What's in a name?

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What's in a name?

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There are 2 hard things in electronic machine code writing computer science: naming things and cache invalidation.

We'll talk about the first today: the principle we want to follow is describing the fundamental properties of an object in its name. Electronic machines may be built with hydrauclic technology but be programmed similarly; and we do not write down code anymore in cards and listings, but type it and manipulate it on screen. The study of the fundamental properties of computing machines and algorithms is called in fact computer science.

Nouns and verbs

Let's start with something simple: class names. A class describe a set of objects; there are many problematic names we should avoid.

Overly generic names like Object, Data, but also Element and Item add nothing to the construct and do not help us distinguish between different classes: how are InvoiceElement and InvoiceRow different? Is it one a subset of the other?

The common suggestion to avoid names with a -er or -or suffix tries to avoid the sostantivation of verbs to build fake names. Again, Manager and Handler classes are just generic verbs instead of descriptions; furthermore, even when the verb is precise like in the case of CommandsHolder (that's mine!) or "ER" they point to procedural concepts (an action) translated in OO syntax.

Too technical terms are a plague too: while the pattern citation simplifies discussion, a WidgetFactoryPrototype class contains less meaning with respect to a domain-related name like WidgetFamily. Pattern names and references can go into docblocks instead of names. An extension of technical terms is hungarian notation like AuthenticatorInterface, which can be shortened in Authenticator.

Finally, Uncle Bob points out in his Clean Coders series that unpronounceable names hamper the discussion on the code: Clk is an abbreviation that can almost always be expanded into Clock.

The general perspective is that improving a name simplifies discussion and reasoning about an class/object/method/function. Moreover, often the inability to improve a name points to a concept which doesn't actually exist in the domain or whose responsibility should be placed elsewhere, like a Manager class that steals responsibilities from other objects.

Check out the C2 wiki articles on naming to expand on the subject, with contributions from the programmer's elite.


The power of names goes beyond classes: the REST case is in the realm of architectural styles, a level of abstraction far higher than code.

One of the tenets of REST that is often ignored in mainstream implementations is the hyperlinking of resources (HATEOAS); that is, a REST api should not be explored by arbitrarily appending resource/:id to existing URIs, but by following the links present in the response. Nowadays however, everything not returning SOAP envelopes is called REST incorrectly.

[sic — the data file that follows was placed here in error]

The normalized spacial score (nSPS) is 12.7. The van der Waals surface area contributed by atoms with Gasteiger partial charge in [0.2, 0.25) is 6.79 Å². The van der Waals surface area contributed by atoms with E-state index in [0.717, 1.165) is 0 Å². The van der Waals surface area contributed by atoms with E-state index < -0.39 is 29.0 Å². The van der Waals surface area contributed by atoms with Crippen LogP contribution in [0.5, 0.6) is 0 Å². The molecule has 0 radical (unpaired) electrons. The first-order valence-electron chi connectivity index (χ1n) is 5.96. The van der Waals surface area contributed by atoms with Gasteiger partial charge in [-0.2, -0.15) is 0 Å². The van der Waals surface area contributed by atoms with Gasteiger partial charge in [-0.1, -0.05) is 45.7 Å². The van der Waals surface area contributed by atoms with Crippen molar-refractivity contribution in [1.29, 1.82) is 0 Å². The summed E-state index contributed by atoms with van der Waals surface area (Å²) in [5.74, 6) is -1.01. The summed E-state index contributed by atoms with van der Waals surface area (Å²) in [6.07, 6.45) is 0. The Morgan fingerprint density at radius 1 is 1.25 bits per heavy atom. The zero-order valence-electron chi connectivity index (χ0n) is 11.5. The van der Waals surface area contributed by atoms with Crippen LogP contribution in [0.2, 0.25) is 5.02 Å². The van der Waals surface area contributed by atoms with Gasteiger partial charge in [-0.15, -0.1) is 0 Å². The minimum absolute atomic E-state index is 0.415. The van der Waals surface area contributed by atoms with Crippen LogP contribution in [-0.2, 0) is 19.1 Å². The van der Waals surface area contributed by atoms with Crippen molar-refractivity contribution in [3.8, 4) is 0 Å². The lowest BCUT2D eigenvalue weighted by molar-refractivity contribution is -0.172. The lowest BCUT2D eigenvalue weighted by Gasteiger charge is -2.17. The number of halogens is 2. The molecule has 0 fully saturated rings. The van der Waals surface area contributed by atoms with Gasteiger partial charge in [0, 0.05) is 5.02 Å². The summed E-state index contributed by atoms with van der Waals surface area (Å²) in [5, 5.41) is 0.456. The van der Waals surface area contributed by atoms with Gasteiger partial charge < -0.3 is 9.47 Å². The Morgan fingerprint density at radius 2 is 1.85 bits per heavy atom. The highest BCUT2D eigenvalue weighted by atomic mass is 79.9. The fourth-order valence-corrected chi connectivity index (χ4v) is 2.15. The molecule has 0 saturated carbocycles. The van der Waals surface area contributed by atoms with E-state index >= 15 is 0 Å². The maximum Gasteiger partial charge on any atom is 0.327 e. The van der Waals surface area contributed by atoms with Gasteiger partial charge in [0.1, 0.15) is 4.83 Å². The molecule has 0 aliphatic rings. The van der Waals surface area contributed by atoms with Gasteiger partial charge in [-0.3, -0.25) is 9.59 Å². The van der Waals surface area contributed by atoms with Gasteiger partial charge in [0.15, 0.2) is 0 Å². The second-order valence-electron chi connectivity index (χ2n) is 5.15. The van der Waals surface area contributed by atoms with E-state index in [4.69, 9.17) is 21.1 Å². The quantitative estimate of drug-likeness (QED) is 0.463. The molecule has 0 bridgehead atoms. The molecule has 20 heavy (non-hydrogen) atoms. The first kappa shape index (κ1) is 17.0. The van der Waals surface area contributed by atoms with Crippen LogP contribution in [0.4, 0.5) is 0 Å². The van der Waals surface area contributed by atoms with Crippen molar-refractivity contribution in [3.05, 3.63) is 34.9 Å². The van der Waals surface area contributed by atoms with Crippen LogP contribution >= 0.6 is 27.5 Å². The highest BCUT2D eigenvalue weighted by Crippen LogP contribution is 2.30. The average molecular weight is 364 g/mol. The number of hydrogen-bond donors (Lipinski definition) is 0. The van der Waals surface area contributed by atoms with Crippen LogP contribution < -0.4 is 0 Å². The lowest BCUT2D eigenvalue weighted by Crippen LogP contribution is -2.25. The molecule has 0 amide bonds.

REST proponents are shifting the naming of the technique to take care of this important design choice, renaming REST APIs into Hypermedia APIs. It's difficult to cheat and not including URLs in an Hypermedia API response: how can an hypermedia representation not include links?

The gibberish game

As the initial quote established, this article doesn't try to say that naming is easy. In fact, we should learn more techniques for effective naming.

In Domain-Driven Design, Greg Young suggests a game for deferring naming until a concept is clearly defined and we know enough about it. While designing, you have already been using this technique but probably with real words as placeholders:

  1. - choose a placeholder (generated, readable word) to describe a concept of the domain, to be modelled in code (e.g. trenty).
  2. - Discuss with it and even implement the code.
  3. - Choose a meaningful name to complete the picture, now that you know far more about it than at the start.

Simple design

J.B. Rainsberger proposes a process for improving names, since get them right at the first time is as difficult as for other design decisions:

  1. start from foo or other nonsensical names.
  2. Choose a more accurate name, like getRoute(). Most people stop at this stage.
  3. Move to a precise name, even if it's much longer: calculateRouteAndStoreIt().
  4. The precise name points out responsibilities to divide between further methods and objects like calculateRoute(), store() and maybe a RouteFactory class.


Naming is one of the activities that is most often procrastinated or ignored, although it has a large impact on the simplificity and clarity of the code. If naming was a simple operation, we would already did while coding: but embracing the complexity of it has lead us to learn more techniques that we can use, like the Gibberish game and Rainsberger's process for improvement.


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